We instinctively donate for the relief of disasters, but while relief reduces suffering and helps recovery, it seldom reduces the risks faced by vulnerable communities. In fact, a growing emphasis on relief diverts attention from preventing future disasters, which perpetuates the vulnerability of communities at risk. Donors need also to start investing in reducing risk, and disaster insurance is one way to do it.
The majority of low-income communities at risk in India are not protected from the loss of life, livelihood and assets that results from their vulnerability to natural disasters. India’s National Policy on Disaster Management, drawn up in 2009, concedes that the government cannot compensate all the victims of a disaster at a sufficient scale and speaks of promoting new financial tools such as ‘catastrophe risk financing, risk insurance, catastrophe bonds, micro-finance and insurance’ to cover such losses. However, this policy is not matched with investment from private or public sources.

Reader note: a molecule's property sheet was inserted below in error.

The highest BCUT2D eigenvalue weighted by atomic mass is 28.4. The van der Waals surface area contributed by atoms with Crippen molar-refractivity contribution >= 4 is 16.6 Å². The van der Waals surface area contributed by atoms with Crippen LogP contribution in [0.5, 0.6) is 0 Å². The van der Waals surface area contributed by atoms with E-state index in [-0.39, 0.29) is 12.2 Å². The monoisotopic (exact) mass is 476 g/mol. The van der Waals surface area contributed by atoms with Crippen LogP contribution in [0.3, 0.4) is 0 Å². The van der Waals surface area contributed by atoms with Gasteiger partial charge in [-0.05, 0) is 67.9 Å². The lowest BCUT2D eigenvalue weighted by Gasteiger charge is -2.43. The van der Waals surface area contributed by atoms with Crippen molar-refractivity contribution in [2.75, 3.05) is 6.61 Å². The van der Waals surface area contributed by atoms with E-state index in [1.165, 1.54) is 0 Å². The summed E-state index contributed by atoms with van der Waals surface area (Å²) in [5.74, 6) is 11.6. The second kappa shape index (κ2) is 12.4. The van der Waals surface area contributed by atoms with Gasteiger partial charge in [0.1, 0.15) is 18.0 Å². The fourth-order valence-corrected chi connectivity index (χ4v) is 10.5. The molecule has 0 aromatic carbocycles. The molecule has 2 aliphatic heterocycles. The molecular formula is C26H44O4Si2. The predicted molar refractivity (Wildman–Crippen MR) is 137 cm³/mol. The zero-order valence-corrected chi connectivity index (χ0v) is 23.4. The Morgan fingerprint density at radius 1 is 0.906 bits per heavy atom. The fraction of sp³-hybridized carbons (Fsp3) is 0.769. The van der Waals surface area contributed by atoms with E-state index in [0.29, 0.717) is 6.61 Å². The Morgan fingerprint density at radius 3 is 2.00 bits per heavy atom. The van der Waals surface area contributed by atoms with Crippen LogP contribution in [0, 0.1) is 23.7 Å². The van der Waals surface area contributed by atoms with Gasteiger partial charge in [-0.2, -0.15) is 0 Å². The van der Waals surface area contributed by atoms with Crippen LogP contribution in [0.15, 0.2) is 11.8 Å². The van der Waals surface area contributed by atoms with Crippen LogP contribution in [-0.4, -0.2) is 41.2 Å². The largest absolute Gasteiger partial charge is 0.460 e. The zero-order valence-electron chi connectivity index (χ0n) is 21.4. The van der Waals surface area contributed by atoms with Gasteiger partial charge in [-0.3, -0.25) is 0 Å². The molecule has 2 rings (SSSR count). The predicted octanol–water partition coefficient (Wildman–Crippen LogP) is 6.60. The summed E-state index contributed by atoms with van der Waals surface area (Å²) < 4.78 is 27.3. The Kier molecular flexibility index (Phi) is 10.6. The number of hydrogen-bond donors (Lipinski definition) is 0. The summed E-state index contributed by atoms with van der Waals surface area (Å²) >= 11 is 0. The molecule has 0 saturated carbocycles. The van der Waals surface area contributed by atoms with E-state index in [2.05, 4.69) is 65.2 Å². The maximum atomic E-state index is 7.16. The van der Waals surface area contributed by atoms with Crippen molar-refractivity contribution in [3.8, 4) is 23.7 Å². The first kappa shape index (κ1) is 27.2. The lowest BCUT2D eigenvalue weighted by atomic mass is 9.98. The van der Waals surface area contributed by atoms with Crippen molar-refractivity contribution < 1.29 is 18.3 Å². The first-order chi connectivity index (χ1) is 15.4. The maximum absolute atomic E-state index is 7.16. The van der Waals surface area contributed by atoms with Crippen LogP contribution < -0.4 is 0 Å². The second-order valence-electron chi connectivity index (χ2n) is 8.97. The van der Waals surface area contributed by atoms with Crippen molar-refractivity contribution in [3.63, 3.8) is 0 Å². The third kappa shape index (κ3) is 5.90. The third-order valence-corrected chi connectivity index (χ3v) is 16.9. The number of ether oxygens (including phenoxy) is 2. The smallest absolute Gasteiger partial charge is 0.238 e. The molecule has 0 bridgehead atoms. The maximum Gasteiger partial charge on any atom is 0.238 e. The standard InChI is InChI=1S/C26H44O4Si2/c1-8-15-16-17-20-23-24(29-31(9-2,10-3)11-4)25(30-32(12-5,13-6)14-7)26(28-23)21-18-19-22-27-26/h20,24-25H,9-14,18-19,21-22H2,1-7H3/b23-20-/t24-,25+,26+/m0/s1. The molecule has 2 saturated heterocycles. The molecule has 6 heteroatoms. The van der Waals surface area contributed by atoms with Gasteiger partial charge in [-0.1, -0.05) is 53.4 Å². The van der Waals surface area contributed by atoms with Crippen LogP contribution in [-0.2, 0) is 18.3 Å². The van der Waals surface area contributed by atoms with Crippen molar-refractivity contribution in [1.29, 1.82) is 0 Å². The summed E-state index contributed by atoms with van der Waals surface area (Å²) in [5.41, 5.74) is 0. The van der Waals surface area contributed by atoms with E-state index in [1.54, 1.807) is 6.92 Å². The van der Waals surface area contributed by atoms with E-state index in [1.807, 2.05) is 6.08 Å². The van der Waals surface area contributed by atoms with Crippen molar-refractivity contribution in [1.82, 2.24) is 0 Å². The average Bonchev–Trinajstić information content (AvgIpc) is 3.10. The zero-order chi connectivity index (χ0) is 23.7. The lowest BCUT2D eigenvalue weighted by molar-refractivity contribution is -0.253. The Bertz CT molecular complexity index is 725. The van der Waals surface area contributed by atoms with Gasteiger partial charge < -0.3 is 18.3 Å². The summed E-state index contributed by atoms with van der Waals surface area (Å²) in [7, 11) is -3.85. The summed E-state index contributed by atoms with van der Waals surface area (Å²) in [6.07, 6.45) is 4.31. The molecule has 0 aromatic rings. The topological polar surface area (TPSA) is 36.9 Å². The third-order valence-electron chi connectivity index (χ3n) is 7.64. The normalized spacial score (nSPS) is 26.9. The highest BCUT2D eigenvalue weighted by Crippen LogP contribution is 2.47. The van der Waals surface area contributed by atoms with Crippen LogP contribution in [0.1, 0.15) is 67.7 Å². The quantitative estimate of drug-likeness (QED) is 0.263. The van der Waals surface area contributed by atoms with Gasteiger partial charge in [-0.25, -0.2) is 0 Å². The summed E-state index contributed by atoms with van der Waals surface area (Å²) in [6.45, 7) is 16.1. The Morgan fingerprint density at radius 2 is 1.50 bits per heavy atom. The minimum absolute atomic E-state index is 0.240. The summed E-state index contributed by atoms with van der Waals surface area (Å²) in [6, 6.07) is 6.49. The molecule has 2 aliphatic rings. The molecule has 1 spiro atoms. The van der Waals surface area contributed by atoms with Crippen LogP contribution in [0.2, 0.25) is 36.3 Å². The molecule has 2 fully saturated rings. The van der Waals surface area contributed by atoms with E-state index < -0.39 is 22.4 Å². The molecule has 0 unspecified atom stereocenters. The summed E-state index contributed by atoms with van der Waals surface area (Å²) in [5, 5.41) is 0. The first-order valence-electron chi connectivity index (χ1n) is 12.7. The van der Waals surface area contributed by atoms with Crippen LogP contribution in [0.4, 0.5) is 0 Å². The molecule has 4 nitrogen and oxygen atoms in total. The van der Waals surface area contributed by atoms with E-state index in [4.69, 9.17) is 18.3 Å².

There is a great potential opportunity for the Indian market to absorb innovative and affordable micro-insurance products, something humanitarian donors can capitalize on. Disaster losses in India can be financed through the rapidly growing Indian economy, a well-established insurance industry and successful global experiences of risk financing through insurance. What is needed is a leap ahead by one or more donors to build on successful cases to increase the reach and incidence of this practice.
While most of the money raised through emergency appeals in south Asia (as elsewhere) goes to relief and reconstruction, a few local organizations have successfully demonstrated the value of promoting disaster micro-insurance. One such organization is the All India Disaster Mitigation Institute (AIDMI). A consultation with communities in Bhuj following the 2001 Gujarat earthquake revealed that only 2 per cent of those surveyed had insurance of any type. From this, a disaster micro-insurance scheme emerged, designed by AIDMI with initial support from two regulated public sector insurance companies and called AfatVimo, which means ‘disaster insurance’ in Gujarati.